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Civic Groups Sue Indiana Secretary of State, Say Release of Personal Voter Data Is Illegal Under State Law

Indiana Secretary of State Connie Lawson said she will give some voter information to the Commission on “Election Integrity,” but Indiana civic groups and others argue in a lawsuit submitted to Lake County court that doing so violates state law.

July 12, 2017

Top Elec­tion Offi­cial Is Member of Trump’s Dubi­ous Fraud Commis­sion

Indi­ana­polis – Indi­ana Secret­ary of State Connie Lawson said she will give some voter inform­a­tion to the Pres­id­en­tial Advis­ory Commis­sion on Elec­tion Integ­rity as reques­ted, but Indi­ana civic groups and others argue in a lawsuit submit­ted to Lake County court today that doing so viol­ates state law. Lawson is a member of the contro­ver­sial Commis­sion, which is chaired by Vice Pres­id­ent Mike Pence, the former governor of Indi­ana.
 
“There’s no ques­tion that this commis­sion is laying the ground­work for poten­tial voter suppres­sion,” said Patsy Hoyer and Oscar Ander­son, Co-Pres­id­ents of the League of Women Voters of Indi­ana. “The request for data came from someone who has a history of advoc­at­ing for voter suppres­sion laws, and state offi­cials should be using every tool at their disposal, includ­ing state law, to protect their sens­it­ive inform­a­tion.”
 
“The NAACP has fought for fair voting rights since it was foun­ded,” said Barbara Bolling-Willi­ams of the Indi­ana State Confer­ence of the NAACP. “This Commis­sion is full of people who want to suppress the vote. Not on our watch.”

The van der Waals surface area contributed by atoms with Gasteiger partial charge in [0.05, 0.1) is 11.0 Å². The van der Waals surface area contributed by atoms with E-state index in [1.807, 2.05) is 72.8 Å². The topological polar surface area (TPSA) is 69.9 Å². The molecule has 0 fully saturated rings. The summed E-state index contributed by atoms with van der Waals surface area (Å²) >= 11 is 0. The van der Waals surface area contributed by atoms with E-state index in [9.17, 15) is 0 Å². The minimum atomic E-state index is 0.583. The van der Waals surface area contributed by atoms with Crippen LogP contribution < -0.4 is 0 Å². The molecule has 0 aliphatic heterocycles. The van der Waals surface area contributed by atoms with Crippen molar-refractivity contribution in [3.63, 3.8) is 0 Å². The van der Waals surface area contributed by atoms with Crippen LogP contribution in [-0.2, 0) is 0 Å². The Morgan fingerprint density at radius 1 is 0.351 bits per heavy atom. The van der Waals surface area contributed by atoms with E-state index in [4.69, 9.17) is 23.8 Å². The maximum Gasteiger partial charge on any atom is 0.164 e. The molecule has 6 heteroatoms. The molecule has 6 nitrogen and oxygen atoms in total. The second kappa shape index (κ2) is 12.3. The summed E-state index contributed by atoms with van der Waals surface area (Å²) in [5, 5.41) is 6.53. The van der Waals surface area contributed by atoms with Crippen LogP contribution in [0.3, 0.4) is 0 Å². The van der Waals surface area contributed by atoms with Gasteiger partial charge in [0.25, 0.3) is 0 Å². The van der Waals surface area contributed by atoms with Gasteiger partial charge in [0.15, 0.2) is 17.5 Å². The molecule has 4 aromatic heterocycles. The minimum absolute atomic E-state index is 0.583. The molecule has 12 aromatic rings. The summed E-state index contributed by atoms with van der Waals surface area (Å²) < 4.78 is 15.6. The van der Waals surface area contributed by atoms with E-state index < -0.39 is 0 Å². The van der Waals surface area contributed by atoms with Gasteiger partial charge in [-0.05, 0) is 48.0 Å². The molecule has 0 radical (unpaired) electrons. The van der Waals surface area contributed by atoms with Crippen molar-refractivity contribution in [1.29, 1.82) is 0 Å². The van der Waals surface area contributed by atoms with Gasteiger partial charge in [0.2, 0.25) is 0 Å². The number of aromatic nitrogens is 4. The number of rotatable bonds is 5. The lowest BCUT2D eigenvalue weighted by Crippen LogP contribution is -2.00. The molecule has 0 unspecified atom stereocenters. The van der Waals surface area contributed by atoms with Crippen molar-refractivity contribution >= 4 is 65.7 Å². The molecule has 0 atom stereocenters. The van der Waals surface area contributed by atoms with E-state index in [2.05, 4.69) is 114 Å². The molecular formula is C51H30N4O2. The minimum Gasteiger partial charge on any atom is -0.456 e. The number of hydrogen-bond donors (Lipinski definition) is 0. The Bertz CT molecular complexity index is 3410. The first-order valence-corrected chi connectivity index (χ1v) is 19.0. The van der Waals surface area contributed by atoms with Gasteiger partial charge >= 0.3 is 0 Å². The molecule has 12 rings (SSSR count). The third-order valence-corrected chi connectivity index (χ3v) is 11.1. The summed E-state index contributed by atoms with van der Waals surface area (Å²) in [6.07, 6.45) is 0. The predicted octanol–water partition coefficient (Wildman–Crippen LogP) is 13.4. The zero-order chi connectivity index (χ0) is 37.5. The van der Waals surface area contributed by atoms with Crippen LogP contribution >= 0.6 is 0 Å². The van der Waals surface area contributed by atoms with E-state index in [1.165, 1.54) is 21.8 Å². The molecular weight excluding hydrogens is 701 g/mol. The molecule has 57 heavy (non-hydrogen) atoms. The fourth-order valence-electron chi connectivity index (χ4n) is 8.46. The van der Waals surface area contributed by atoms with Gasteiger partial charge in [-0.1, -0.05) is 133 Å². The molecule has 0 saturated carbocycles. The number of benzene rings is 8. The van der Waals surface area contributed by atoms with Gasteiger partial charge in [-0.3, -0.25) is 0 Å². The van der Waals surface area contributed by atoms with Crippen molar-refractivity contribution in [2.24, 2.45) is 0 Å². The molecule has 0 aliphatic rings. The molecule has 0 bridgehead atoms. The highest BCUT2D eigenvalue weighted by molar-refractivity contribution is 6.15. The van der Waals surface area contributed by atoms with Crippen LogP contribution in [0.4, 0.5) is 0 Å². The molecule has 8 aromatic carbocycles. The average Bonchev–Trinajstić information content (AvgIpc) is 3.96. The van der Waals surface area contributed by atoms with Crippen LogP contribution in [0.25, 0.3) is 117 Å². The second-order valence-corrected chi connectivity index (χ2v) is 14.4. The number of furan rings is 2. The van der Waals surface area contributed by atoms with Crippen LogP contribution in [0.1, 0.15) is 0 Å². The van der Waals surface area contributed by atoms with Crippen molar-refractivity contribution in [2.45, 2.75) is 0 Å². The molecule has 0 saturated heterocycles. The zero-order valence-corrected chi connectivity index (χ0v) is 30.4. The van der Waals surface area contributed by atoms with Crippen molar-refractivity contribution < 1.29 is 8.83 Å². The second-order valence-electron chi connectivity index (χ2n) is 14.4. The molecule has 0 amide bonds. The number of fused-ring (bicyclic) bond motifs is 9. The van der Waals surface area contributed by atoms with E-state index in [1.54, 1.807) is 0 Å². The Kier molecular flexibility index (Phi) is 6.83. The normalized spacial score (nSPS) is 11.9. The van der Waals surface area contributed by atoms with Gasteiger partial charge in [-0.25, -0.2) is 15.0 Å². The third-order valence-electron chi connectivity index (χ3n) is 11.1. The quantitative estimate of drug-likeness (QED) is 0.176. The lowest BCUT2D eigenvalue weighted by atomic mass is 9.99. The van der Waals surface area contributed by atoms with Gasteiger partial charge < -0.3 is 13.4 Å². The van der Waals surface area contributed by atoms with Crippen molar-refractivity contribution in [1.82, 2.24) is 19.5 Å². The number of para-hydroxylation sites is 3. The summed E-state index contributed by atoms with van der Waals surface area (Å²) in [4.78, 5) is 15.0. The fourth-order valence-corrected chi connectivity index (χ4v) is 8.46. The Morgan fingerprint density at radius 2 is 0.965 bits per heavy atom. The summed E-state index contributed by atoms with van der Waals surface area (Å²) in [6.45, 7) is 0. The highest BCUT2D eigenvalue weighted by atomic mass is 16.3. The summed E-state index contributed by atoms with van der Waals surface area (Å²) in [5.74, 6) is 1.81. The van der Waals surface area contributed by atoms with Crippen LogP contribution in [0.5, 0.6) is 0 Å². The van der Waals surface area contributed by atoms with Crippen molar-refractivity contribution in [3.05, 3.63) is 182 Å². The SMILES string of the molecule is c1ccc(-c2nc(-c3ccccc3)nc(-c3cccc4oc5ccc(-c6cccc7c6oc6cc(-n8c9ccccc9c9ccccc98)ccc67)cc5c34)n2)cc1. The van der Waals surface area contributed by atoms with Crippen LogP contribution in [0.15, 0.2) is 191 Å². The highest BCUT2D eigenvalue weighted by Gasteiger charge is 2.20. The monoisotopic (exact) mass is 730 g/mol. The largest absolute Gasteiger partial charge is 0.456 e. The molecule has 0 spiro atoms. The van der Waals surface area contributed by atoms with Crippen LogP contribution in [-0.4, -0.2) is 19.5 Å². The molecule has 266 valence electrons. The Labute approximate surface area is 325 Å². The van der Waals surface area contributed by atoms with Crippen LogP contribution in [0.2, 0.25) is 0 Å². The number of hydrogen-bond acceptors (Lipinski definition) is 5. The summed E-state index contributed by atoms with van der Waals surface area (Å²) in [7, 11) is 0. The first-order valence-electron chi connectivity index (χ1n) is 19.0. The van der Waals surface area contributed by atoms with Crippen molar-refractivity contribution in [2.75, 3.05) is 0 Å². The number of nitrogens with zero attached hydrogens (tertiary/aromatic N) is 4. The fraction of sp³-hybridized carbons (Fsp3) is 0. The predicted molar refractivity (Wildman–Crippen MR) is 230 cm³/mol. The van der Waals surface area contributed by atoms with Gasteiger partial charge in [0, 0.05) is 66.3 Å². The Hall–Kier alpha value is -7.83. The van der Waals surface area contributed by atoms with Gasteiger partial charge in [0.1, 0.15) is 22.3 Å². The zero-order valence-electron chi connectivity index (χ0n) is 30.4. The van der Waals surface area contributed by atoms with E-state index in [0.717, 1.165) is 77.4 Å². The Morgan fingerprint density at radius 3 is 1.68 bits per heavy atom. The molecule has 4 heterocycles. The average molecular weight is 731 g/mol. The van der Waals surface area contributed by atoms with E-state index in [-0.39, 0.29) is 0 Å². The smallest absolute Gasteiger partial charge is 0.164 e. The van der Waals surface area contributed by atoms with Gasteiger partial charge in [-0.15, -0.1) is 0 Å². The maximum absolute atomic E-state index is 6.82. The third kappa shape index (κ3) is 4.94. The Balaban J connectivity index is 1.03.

“The Commis­sion cannot bypass state rules designed to protect sens­it­ive voter inform­a­tion,” said Myrna Pérez, deputy director of the Bren­nan Center’s Demo­cracy Program. “Lawson might be a member of this panel, but her first duty is to the Hoosiers who trus­ted her with personal inform­a­tion so that they could parti­cip­ate in fair and free elec­tions in the state. She must proceed care­fully and with legally mandated proced­ures before shar­ing voter data.”
 
Late last month, Kansas Secret­ary of State Kris Kobach, the Commis­sion’s vice chair with a long-time history of support­ing voter suppres­sion efforts, reques­ted names, address, birth­d­ates, the last four digits of a voter’s social secur­ity number if avail­able, voter history, milit­ary status, and felony convic­tion history from states across the coun­try. Reac­tions to Kobach’s request have so far included three federal lawsuits filed in Wash­ing­ton D.C., one federal lawsuit filed in Miami; and a lawsuit filed in state court in New Hamp­shire. Twenty-one states and the District of Columbia have declined to provide any data, and others — like Lawson — have said they will provide publicly avail­able data. 
 
Indi­ana law only allows certain parties access to compu­ter­ized voter regis­tra­tion inform­a­tion for certain purposes, and the Commis­sion’s invest­ig­a­tion and public disclos­ure of data does not qual­ify. To legally obtain a limited amount of data from voter rolls, the panel must enter into a writ­ten agree­ment with the Secret­ary of State’s Elec­tion Divi­sion that prevents it from using the inform­a­tion in certain ways. Lawson made no mention of such an agree­ment in her response to the Commis­sion’s request.
 
The organ­iz­a­tional plaintiffs in the suit —The League of Women Voters of Indi­ana and the Indi­ana NAACP — are repres­en­ted by the Bren­nan Center for Justice at NYU School of Law, Kirk­land and Ellis LLP, and Trent A. McCain of McCain Law Offices, P.C.
 
Lean more about the “Elec­tion Integ­rity” Commis­sion on the Bren­nan Center’s resource page here. And, read more about other poten­tial legal pitfalls in a recent Bren­nan Center memo.
 

For more inform­a­tion or to sched­ule an inter­view, contact Rebecca Autrey at rebecca.autrey@nyu.edu or 646–292–8316.

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